Building a Better Analytics Organization - Implementation (Part 7)

analytics analytics engineering data data engineering Jun 11, 2022
Photo by Amélie Mourichon on Unsplash

Welcome back to Part 7 of Building a Better Analytics Organization. In parts 1–5, we covered a number of challenges that analytics organizations face and in part 6, we covered a comprehensive solution. In this part, we’ll discuss how to implement the solutions within your organization. But for this section, I’d like to take a slightly different approach. 

Part 1 — Introduction, common tasks, and an introduction to challenges for an individual and for a team
Part 2 — Overview of the common areas where problems can occur and the specific problems that individuals and teams face
Part 3 — Details of specific problems when working with code
Part 4 — Details of specific problems when working with visualizations
Part 5 — Details of specific problems when working with tables and views

Part 6 — How to solve the challenges

Part 7 — Implementation tips


Instead of focusing on a technical, how-to guide, of installing or configuring various tools (you can find plenty of guides on the internet), I wanted to talk about the obstacles that you’ll likely face when attempting to implement new solutions.

In Part 6, I mentioned that you would likely encounter various sales objections, with almost no validity for those objections. The objections are generally due to a resistance to change, lack of knowledge, or part of office politics. Unfortunately, they are opposed to what I would classify as real objections, which are related to financial resources constraints or competing priorities.

If we think back to our solutions, almost every single organization has a software development team and I can almost guarantee that the software development team is using Jira (or another issue tracking system) as well as Git for a code repository. Aside from these two pieces of software, all of the other solutions are built around and adjustment of how people utilize the software that exit in your business today.

But since Jira and Git are an integral part of our solution, it is worth calling out that there can be an increased cost for user licenses. However, I rarely view this as a concern because some analysts already have access and a license to one or both of these tools today. Also, in the grander scheme of costs, it’s a rounding error to the company’s bottom line. But, it could still be a potential objection.

Regardless of the validity of the objections, you’re most likely going to run into them and you’ll need to overcome those objections. In the remanding part of this article, I’m going to walk you through some of the objections, discuss additional challenges, and provide a few tips on how to successfully implement your solution. Now, before I talk about tips and solutions, it’s crucial that I cover the landscape that you’re constrained by.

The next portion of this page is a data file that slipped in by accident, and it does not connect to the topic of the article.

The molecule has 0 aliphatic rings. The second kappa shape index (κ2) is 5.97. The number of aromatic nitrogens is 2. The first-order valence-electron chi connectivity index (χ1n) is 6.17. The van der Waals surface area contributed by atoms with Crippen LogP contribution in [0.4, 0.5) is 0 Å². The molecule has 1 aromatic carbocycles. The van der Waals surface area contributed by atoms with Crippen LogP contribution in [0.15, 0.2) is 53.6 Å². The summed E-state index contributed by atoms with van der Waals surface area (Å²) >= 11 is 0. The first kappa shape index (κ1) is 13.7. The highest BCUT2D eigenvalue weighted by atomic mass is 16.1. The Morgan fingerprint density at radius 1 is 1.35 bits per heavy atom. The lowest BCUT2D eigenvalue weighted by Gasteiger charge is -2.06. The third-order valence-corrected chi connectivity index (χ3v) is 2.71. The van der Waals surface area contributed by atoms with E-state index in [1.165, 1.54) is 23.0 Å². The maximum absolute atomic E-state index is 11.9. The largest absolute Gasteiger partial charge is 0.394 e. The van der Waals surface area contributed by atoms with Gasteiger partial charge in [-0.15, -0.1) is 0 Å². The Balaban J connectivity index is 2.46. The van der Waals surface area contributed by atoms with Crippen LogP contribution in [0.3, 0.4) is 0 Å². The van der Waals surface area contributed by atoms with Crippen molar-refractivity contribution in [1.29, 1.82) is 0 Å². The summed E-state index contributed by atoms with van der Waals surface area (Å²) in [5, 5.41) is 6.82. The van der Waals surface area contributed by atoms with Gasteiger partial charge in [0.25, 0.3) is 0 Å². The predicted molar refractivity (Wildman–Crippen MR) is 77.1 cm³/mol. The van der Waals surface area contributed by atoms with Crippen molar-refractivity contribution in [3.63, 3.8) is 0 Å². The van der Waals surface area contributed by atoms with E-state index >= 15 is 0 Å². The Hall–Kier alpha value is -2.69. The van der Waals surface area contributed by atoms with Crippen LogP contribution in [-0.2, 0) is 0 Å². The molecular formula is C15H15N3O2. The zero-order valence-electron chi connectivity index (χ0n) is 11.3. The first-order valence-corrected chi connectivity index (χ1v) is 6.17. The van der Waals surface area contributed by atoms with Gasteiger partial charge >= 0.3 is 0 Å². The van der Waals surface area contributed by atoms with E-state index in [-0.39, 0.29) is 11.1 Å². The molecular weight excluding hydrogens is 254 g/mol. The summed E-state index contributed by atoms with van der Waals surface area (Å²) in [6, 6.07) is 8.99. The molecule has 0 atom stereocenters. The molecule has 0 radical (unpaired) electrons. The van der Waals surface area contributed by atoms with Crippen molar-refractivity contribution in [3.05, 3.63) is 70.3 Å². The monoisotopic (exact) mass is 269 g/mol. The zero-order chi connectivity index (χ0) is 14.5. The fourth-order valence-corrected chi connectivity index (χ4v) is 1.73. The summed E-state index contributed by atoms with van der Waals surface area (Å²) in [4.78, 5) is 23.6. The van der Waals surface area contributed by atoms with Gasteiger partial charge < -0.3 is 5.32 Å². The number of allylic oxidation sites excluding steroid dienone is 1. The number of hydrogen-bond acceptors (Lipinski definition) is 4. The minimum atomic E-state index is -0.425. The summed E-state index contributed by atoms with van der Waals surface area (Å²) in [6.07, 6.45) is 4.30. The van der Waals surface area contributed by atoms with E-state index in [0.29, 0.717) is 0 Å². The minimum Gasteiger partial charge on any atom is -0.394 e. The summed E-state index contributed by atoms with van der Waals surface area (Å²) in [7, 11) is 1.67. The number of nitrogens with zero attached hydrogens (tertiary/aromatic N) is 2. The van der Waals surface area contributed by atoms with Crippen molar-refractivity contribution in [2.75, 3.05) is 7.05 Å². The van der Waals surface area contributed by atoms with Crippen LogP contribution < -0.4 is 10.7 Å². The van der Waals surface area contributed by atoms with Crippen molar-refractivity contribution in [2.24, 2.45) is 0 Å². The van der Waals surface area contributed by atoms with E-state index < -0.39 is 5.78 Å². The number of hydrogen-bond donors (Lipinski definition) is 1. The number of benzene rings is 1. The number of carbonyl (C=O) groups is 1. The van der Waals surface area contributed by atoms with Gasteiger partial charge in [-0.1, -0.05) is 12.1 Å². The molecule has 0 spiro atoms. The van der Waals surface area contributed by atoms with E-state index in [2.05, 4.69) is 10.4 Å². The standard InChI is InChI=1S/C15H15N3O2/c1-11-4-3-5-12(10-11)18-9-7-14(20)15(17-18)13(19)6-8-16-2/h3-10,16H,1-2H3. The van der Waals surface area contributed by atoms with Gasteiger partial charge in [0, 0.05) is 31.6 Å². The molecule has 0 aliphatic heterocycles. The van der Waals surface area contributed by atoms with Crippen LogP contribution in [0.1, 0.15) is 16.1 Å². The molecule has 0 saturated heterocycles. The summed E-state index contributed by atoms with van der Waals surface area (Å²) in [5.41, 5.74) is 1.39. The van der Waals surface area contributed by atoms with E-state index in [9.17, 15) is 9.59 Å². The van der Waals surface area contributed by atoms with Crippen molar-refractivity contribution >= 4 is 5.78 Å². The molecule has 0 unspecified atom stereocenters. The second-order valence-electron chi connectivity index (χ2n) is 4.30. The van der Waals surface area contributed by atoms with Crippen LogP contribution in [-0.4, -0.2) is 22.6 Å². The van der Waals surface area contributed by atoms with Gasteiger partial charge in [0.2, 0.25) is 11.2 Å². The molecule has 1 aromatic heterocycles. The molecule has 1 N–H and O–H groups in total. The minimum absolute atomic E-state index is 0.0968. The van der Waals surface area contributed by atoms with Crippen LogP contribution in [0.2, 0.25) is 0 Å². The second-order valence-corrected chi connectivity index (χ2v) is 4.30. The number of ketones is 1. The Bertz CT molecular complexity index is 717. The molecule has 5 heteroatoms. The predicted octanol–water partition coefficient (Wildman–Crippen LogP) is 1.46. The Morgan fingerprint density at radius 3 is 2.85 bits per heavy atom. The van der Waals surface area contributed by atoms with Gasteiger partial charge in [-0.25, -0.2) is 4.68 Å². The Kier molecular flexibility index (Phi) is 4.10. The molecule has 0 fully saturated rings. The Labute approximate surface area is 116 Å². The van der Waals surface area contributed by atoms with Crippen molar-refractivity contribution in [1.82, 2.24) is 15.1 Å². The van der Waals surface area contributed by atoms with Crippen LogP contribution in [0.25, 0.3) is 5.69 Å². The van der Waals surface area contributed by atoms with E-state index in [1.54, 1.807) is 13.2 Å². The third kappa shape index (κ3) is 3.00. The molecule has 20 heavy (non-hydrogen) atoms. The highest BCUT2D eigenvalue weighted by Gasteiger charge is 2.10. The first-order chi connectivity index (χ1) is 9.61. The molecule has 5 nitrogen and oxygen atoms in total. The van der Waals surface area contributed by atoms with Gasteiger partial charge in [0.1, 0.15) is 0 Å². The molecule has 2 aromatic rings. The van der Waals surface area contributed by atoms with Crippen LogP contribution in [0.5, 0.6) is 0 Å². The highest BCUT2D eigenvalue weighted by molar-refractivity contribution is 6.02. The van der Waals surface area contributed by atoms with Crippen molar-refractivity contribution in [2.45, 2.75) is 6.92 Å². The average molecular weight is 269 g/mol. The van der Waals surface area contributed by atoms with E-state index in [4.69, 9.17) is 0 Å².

The Landscape

In your environment, you’ll need to understand and account for:

  • People — Those who needs to buy into the solution, who will ensure compliance, and who will do the work
  • Practices — How work will be performed
  • Programs (Technology) — Tools utilized
  • Politics and Emotions — Hidden reasons for doing/not doing something
  • Priorities — What is the most important thing to be working on

People Overview

In order for your implementation and solution to be successful over the long-term, you’re going to have to ensure that you can get the right people to help you implement the solution. But you’ll also need to ensure that people are utilizing the tools and practices on a day-to-day basis. If either of these areas break down, your solution will ultimately fail and your environment will most likely end up reverting back to the brittle state that exists today.

When we think about people, there are four groups of people that should be considered: The implementers, the end-users, the stewards, and the blockers.




The implementers are the people that will be in charge of putting the tools and practices into your environment. And since many of the solutions revolve around practices, you’ll probably be the person that is working to implement the best practices. Fortunately, you can leverage everything that I’ve written, as a starting guide for best practices.

For tools, you probably already have Git and Jira in your environment, so there’s a good chance that you won’t have to do much work. You’ll probably need to invite users, configuration permissions, and create a new project, but all of these tasks are quick and easy to complete. The other tools, such as your database, visualization platform, and cloud storage already exist, and there isn’t anything new to configure. The exceptions might be that you need to create a new shared directory on your cloud storage, set permissions, and invite users.

Once you have the tools in place and best practices documented, you’ll need to communicate these changes to you end-users. But before you start on that path, you’ll want to ensure that you have support from the Stewards.




Stewards are the individuals that will be responsible for ensuring day-to-day compliance of the best practices. They’ll also be the individuals that can help troubleshoot and answer end-user questions. Without these people, your end-users might say that they agree with these practices, but there’s a good chance that they will cut corners and circumvent best practices at times when they are feeling overwhelmed with tasks. It’s the steward’s job to ensure that everyone sticks to the rules of the road, so to speak.